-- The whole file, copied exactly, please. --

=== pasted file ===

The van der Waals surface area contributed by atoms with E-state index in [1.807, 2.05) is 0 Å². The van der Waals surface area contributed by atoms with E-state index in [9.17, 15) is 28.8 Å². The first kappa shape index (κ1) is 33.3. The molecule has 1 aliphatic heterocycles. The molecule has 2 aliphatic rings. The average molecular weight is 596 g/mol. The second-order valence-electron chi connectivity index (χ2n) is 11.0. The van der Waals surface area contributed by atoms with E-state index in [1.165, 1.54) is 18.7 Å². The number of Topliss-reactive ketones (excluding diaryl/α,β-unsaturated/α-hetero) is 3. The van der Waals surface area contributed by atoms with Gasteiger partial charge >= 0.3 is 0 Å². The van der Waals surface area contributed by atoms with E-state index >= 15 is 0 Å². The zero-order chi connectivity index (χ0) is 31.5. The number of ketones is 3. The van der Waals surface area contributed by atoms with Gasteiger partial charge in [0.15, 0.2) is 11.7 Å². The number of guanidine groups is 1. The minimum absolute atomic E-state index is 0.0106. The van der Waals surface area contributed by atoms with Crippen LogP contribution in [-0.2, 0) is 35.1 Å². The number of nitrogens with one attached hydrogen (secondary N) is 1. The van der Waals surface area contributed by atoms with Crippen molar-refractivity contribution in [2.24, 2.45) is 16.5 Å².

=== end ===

The van der Waals surface area contributed by atoms with E-state index in [1.807, 2.05) is 0 Å². The van der Waals surface area contributed by atoms with E-state index in [9.17, 15) is 28.8 Å². The first kappa shape index (κ1) is 33.3. The molecule has 1 aliphatic heterocycles. The molecule has 2 aliphatic rings. The average molecular weight is 596 g/mol. The second-order valence-electron chi connectivity index (χ2n) is 11.0. The van der Waals surface area contributed by atoms with E-state index in [1.165, 1.54) is 18.7 Å². The number of Topliss-reactive ketones (excluding diaryl/α,β-unsaturated/α-hetero) is 3. The van der Waals surface area contributed by atoms with Gasteiger partial charge >= 0.3 is 0 Å². The van der Waals surface area contributed by atoms with E-state index >= 15 is 0 Å². The zero-order chi connectivity index (χ0) is 31.5. The number of ketones is 3. The van der Waals surface area contributed by atoms with Gasteiger partial charge in [0.15, 0.2) is 11.7 Å². The number of guanidine groups is 1. The minimum absolute atomic E-state index is 0.0106. The van der Waals surface area contributed by atoms with Crippen LogP contribution in [-0.2, 0) is 35.1 Å². The number of nitrogens with one attached hydrogen (secondary N) is 1. The van der Waals surface area contributed by atoms with Crippen molar-refractivity contribution in [2.24, 2.45) is 16.5 Å².